With the end of the Welsh Wars, English common law was introduced by the Statute of Rhuddlan. This led to an increase in commercial enterprise in the township which had been laid out around Mold Castle. Trade soon began between the Welsh community and English merchants in Chester and Whitchurch, Shropshire. During the medieval period, the town held two annual fairs and a weekly market, which brought in substantial revenues, as drovers brought their livestock to the English-Welsh border to be sold.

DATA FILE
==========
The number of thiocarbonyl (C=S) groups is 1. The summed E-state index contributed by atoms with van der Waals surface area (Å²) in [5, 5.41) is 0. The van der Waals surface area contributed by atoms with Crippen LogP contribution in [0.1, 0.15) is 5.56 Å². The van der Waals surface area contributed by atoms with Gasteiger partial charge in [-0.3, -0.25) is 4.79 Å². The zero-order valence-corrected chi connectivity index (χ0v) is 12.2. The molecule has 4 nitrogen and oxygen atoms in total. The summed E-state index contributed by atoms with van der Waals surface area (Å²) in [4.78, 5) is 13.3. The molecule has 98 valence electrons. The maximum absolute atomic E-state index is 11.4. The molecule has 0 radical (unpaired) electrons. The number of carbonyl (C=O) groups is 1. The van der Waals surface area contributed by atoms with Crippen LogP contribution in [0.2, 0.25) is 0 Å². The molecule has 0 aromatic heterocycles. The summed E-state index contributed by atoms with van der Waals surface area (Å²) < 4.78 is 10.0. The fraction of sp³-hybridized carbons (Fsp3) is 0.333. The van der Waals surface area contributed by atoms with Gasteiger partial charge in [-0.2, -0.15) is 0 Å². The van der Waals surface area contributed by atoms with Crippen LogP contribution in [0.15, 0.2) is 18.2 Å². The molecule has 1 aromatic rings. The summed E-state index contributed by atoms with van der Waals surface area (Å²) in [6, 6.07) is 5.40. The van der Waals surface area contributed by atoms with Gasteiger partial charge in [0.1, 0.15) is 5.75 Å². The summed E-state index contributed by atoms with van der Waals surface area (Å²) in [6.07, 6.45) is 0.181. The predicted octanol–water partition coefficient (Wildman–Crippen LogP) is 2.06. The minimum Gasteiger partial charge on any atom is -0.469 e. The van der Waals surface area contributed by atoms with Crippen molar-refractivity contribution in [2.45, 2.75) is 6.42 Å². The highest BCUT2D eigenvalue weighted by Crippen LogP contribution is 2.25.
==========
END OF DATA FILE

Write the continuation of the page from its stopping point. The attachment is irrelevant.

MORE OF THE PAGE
Nevertheless, tensions between the Welsh and the English remained. During the War of the Roses, Reinalt ab Grufydd ab Bleddyn, a Lancastrian captain who defended Harlech Castle for Henry VI against Yorkist forces, was constantly engaged in feuds with Chester. In 1465 a large number of armed men from Chester arrived at the Mold fair looking for trouble. A fight broke out which led to a pitched battle; eventually Reinalt triumphed and captured Robert Bryne, a former Mayor of Chester. The Welsh captain then took Bryne back to his tower house near Mold and hanged him. In retaliation up to 200 men-at-arms were sent from Chester to seize Reinalt. However the Welshman used his military experience to turn the tables on his attackers. He hid in the woods while many of the men entered his home; once they were inside, he rushed from concealment, blocked the door, and set fire to the building, trapping those inside. Reinalt then attacked the remainder, driving them back towards Chester.[3]